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New Composite Building Process
Innegra ‘Infusion’ May Make Aircraft Safer
By Ken Fickett
July 27, 2016 - Burt Rutan said more than a decade ago that a completely new process would one day develop that would revolutionize the construction of composite aircraft. He predicted a fuselage could be built in a very short period of time and would include the possibility of having bulkheads and other parts all built simultaneously in one monolithic part.
Russ Emanis, chief composite engineer at Innegra Technologies, may have the team that will make Rutan’s prediction reality.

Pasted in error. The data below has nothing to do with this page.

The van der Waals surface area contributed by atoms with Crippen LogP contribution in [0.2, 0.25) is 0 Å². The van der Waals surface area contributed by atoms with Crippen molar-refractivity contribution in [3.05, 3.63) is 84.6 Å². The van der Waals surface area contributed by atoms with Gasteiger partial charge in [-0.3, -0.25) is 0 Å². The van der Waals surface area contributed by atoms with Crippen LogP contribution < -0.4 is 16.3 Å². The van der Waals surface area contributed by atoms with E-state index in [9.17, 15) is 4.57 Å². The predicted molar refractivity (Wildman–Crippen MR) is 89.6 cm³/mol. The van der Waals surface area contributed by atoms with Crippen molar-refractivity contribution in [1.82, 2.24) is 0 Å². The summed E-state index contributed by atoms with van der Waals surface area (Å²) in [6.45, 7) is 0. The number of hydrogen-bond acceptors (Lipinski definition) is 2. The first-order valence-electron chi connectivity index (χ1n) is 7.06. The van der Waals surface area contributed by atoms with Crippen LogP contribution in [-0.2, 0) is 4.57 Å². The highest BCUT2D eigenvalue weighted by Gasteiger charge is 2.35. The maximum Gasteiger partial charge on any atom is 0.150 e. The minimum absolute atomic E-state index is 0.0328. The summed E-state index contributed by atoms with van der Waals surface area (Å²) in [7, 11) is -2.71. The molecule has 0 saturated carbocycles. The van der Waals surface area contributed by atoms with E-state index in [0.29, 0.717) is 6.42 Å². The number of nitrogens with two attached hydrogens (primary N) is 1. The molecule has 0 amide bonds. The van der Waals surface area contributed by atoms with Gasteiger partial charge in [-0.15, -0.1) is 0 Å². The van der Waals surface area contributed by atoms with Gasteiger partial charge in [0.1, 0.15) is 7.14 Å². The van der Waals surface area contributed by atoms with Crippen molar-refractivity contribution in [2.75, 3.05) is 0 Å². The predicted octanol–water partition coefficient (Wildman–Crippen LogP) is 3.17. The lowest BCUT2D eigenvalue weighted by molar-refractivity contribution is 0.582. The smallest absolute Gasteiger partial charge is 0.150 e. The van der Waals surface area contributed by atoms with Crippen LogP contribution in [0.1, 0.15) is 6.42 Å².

The process Rutan imagined, according to Emanis, is here now and instead of using brushes and rollers to saturate composite materials as is routine in composite construction — well, think suction. In the new process, liquid resin is pulled into synthetic fabrics, including carbon fiber and his team’s own fiber called Innegra, via suction. The uniform and repeatable process yields results not obtainable with conventional lamination, he explained, and promises to make composite aircraft safer.Emanis is showcasing the process and the new composite material Innegra at AirVenture all week at the Advanced Composite Infusion tent next to the Replica Fighter Association building. At demonstrations today the most exciting step in the process will be showcased as fuselages for two separate aircraft are infused with a resin matrix